Embalming is one of the funeral services that, while may not be required by law, is highly recommended if the body is to stay with the family for a longer time. It will slow down the decay of the body considerably and make your loved one appear more presentable to those who would wish to attend his wake and bid him farewell.
Prep the Body
Once the body is transported to one of the funeral homes for the embalming, they are first cleaned with a disinfectant to prevent moist areas from rotting. The mouth will then be set and filled with cotton so it will not hang open.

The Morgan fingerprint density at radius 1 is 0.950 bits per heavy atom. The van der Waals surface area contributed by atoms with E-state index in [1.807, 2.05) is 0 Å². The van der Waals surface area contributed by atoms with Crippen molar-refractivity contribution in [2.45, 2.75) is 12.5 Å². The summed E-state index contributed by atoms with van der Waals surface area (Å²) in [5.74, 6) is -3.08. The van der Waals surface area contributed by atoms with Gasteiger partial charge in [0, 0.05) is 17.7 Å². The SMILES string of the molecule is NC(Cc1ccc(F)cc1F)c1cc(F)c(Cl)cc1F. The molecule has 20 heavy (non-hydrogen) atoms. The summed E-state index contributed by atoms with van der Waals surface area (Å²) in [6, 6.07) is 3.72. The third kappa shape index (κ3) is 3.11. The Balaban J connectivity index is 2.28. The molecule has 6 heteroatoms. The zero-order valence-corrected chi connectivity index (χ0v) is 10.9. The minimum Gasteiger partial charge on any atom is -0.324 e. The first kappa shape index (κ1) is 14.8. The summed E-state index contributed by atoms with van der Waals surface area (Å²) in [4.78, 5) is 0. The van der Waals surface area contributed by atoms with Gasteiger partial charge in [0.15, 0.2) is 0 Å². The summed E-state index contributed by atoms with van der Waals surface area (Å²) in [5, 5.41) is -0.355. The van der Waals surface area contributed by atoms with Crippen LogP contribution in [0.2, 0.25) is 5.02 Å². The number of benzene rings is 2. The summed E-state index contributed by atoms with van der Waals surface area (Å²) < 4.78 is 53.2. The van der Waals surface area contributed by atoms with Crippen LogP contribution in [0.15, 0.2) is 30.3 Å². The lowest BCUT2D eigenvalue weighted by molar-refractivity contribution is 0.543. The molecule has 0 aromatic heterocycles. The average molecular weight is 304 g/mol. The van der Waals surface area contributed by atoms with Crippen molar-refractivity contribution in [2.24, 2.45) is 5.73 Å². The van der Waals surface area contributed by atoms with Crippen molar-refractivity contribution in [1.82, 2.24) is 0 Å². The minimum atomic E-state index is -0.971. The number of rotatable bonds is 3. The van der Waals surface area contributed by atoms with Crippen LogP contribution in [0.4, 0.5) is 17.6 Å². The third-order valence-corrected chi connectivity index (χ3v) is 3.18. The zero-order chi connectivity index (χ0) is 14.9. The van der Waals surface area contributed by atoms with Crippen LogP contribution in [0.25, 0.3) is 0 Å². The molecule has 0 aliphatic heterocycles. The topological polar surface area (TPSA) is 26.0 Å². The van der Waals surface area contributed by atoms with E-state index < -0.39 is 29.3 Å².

Drain and Embalm
Locating the arteries, the funeral director will then create an incision. The goal is to insert one end of the tube connected to an embalming machine and feed the chemical into the body while the blood exits through a vein. All blood and other fluids must also be drained.
Close up and Restore
Once the embalming is completed, the incisions made will then be stitched up and the skin is slathered with moisturizer. Lastly, cosmetics would then be applied to mimic the person’s appearance while alive.